CM/AS(2012)8 3 October 2012
Communication on the activities of the Committee of Ministers
Address by Mr Edmond Panariti, Chairman of the Committee of Ministers, to the Parliamentary Assembly (Strasbourg, 2 October 2012)
It is a great honour for me to address your Assembly as Minister for Foreign Affairs of Albania and Chairman of the Committee of Ministers. I would like to report to you briefly on what the Committee has been doing since my predecessor, Mr Edmond Haxhinasto, spoke to you last June.
I will not go over all the information contained in the written activity report, copies of which you will have already received. I would, however, like to take this opportunity to address certain developments that have occurred over the past three months in connection with these activities and with the priorities set by our chairmanship of the Committee of Ministers.
As you are aware, promoting sustainable democratic societies is our first priority. We were very pleased, therefore, to host the 2012 Council of Europe Exchange on the religious dimension of intercultural dialogue, which was held in Durres on 3 and 4 September.
I cannot but welcome the success of this event, the relevance of which was further enhanced by the active participation of a large number of young people. In the current context of rising intolerance and in some cases even calls for violence revolving around issues of religion, the usefulness of these gatherings seems to me fairly self-evident. In Durres, the participants concluded that, in today’s globalised, interconnected world, improving mutual understanding has become absolutely vital. When used to further education and knowledge, the internet is a fantastic means of communication. It is also, however, an easy way for unscrupulous individuals to spread hatred and violence. Like the President of the Parliamentary Assembly, I condemned, in a statement made on 19 September, the acts of terrorism and calls for violence that followed the showing of the film “Innocence of Muslims”. At the same time, I also condemned any incitement to hatred, in particular on religious grounds, and called for respect for everyone’s beliefs.
The conclusions of the 2012 Exchange on the religious dimension of intercultural dialogue will be presented at the high-level conference entitled “Diversity in Europe, a strength for the future” that we are holding in Tirana on 8 and 9 November. This conference, in which we are placing a great deal of hope, will mark the end of our six-month chairmanship of the Committee of Ministers, a chairmanship that is summed up in our motto “unity in diversity”. I hope that many of you from the Parliamentary Assembly will be able to attend this conference.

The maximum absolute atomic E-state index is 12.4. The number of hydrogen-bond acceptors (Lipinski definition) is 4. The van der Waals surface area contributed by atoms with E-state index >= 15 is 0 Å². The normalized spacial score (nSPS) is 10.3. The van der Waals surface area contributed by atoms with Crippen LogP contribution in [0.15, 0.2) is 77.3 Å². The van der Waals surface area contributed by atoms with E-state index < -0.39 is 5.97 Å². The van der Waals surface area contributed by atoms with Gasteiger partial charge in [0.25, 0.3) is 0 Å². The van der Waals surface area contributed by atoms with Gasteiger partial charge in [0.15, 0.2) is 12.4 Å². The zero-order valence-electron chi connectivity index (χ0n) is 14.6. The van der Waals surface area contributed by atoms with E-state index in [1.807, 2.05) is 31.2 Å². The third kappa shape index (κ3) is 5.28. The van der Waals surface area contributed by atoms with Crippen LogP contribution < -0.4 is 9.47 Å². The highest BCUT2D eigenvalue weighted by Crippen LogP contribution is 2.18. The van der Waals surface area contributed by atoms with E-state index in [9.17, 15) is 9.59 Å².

Religious and inter-ethnic tensions, exacerbated by the severe economic problems facing most of our member States, pose a threat to the peace and stability that are core to the European project. While, in a climate of fear, the temptation to turn in on oneself is great, the fact is that the best chance for Europeans to meet the challenges of the 21st century is to stay united and support one another. The Tirana conference, during which we will hand over the Chairmanship to the Principality of Andorra, will seek to reinforce and spread as widely as possible this message of peace and openness to each other’s cultures and beliefs. In my view, this should be one of the main focal points of the Council’s activities in the years ahead and we should look at ways of working together in this area.
In the same vein, allow me to tell you about two other initiatives of the Albanian Chairmanship. The first is the conference on remembrance of the Holocaust and prevention of crimes against humanity which was held at the beginning of September. This conference provided an opportunity to pay tribute to the people who saved the honour of humanity during the Second World War. It also allowed us to step up our activities in the field of human rights education, a subject that, I am happy to say, will be high on the agenda of the new Andorran Chairmanship of the Committee of Ministers. The second event I would like to mention is the regional peace camp for young people. Youngsters from South-East Europe, a part of the world that has seen bloody inter-ethnic conflict, gathered in Albania last month to engage in dialogue and introduce activities to overcome conflict situations, based on human rights education and intercultural learning. This is another area where the Council should continue or even step up its efforts.